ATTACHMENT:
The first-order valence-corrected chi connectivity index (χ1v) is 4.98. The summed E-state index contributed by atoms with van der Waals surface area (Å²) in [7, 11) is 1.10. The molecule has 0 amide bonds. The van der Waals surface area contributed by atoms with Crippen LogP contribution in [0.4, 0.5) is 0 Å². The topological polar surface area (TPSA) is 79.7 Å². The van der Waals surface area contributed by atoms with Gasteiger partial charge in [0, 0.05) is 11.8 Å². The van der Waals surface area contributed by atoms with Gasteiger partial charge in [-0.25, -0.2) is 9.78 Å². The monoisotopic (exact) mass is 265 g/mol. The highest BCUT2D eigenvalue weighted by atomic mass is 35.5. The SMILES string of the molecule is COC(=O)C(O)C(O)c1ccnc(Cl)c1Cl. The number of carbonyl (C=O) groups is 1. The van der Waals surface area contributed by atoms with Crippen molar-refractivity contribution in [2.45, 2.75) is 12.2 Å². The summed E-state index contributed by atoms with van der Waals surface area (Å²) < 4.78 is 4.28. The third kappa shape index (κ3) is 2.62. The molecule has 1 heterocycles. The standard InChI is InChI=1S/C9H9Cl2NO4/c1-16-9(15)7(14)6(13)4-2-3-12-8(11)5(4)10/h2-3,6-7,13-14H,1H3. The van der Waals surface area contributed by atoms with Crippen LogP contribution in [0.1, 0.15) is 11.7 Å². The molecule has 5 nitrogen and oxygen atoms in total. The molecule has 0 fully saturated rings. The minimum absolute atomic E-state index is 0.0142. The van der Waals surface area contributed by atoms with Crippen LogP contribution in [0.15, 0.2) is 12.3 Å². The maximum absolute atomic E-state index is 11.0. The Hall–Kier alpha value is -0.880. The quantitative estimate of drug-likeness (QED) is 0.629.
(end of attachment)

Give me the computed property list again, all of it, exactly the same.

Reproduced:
The first-order valence-corrected chi connectivity index (χ1v) is 4.98. The summed E-state index contributed by atoms with van der Waals surface area (Å²) in [7, 11) is 1.10. The molecule has 0 amide bonds. The van der Waals surface area contributed by atoms with Crippen LogP contribution in [0.4, 0.5) is 0 Å². The topological polar surface area (TPSA) is 79.7 Å². The van der Waals surface area contributed by atoms with Gasteiger partial charge in [0, 0.05) is 11.8 Å². The van der Waals surface area contributed by atoms with Gasteiger partial charge in [-0.25, -0.2) is 9.78 Å². The monoisotopic (exact) mass is 265 g/mol. The highest BCUT2D eigenvalue weighted by atomic mass is 35.5. The SMILES string of the molecule is COC(=O)C(O)C(O)c1ccnc(Cl)c1Cl. The number of carbonyl (C=O) groups is 1. The van der Waals surface area contributed by atoms with Crippen molar-refractivity contribution in [2.45, 2.75) is 12.2 Å². The summed E-state index contributed by atoms with van der Waals surface area (Å²) < 4.78 is 4.28. The third kappa shape index (κ3) is 2.62. The molecule has 1 heterocycles. The standard InChI is InChI=1S/C9H9Cl2NO4/c1-16-9(15)7(14)6(13)4-2-3-12-8(11)5(4)10/h2-3,6-7,13-14H,1H3. The van der Waals surface area contributed by atoms with Crippen LogP contribution in [0.1, 0.15) is 11.7 Å². The molecule has 5 nitrogen and oxygen atoms in total. The molecule has 0 fully saturated rings. The minimum absolute atomic E-state index is 0.0142. The van der Waals surface area contributed by atoms with Crippen LogP contribution in [0.15, 0.2) is 12.3 Å². The maximum absolute atomic E-state index is 11.0. The Hall–Kier alpha value is -0.880. The quantitative estimate of drug-likeness (QED) is 0.629.